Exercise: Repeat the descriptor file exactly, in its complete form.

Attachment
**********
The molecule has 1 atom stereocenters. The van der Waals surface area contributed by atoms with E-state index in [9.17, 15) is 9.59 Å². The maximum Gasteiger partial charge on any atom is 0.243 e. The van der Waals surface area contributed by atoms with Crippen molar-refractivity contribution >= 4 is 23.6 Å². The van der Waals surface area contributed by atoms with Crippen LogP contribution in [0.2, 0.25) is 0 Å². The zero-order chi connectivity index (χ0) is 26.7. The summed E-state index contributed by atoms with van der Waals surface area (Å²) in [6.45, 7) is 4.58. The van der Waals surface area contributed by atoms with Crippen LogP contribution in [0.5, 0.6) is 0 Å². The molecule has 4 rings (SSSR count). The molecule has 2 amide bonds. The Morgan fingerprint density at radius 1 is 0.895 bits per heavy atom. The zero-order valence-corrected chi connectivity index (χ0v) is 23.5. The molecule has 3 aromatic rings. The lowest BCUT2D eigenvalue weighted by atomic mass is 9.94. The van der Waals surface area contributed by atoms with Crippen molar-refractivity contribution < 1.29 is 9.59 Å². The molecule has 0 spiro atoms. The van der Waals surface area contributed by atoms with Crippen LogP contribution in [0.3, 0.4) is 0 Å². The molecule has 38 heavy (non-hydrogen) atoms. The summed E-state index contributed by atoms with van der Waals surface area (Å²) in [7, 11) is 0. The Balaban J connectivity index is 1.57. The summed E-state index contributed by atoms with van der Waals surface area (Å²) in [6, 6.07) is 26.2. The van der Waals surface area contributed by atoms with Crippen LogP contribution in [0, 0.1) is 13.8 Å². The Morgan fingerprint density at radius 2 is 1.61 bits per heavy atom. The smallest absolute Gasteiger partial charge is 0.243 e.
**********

The molecule has 1 atom stereocenters. The van der Waals surface area contributed by atoms with E-state index in [9.17, 15) is 9.59 Å². The maximum Gasteiger partial charge on any atom is 0.243 e. The van der Waals surface area contributed by atoms with Crippen molar-refractivity contribution >= 4 is 23.6 Å². The van der Waals surface area contributed by atoms with Crippen LogP contribution in [0.2, 0.25) is 0 Å². The zero-order chi connectivity index (χ0) is 26.7. The summed E-state index contributed by atoms with van der Waals surface area (Å²) in [6.45, 7) is 4.58. The van der Waals surface area contributed by atoms with Crippen LogP contribution in [0.5, 0.6) is 0 Å². The molecule has 4 rings (SSSR count). The molecule has 2 amide bonds. The Morgan fingerprint density at radius 1 is 0.895 bits per heavy atom. The zero-order valence-corrected chi connectivity index (χ0v) is 23.5. The molecule has 3 aromatic rings. The lowest BCUT2D eigenvalue weighted by atomic mass is 9.94. The van der Waals surface area contributed by atoms with Crippen molar-refractivity contribution < 1.29 is 9.59 Å². The molecule has 0 spiro atoms. The van der Waals surface area contributed by atoms with Crippen LogP contribution in [0.3, 0.4) is 0 Å². The molecule has 38 heavy (non-hydrogen) atoms. The summed E-state index contributed by atoms with van der Waals surface area (Å²) in [7, 11) is 0. The Balaban J connectivity index is 1.57. The summed E-state index contributed by atoms with van der Waals surface area (Å²) in [6, 6.07) is 26.2. The van der Waals surface area contributed by atoms with Crippen LogP contribution in [0, 0.1) is 13.8 Å². The Morgan fingerprint density at radius 2 is 1.61 bits per heavy atom. The smallest absolute Gasteiger partial charge is 0.243 e.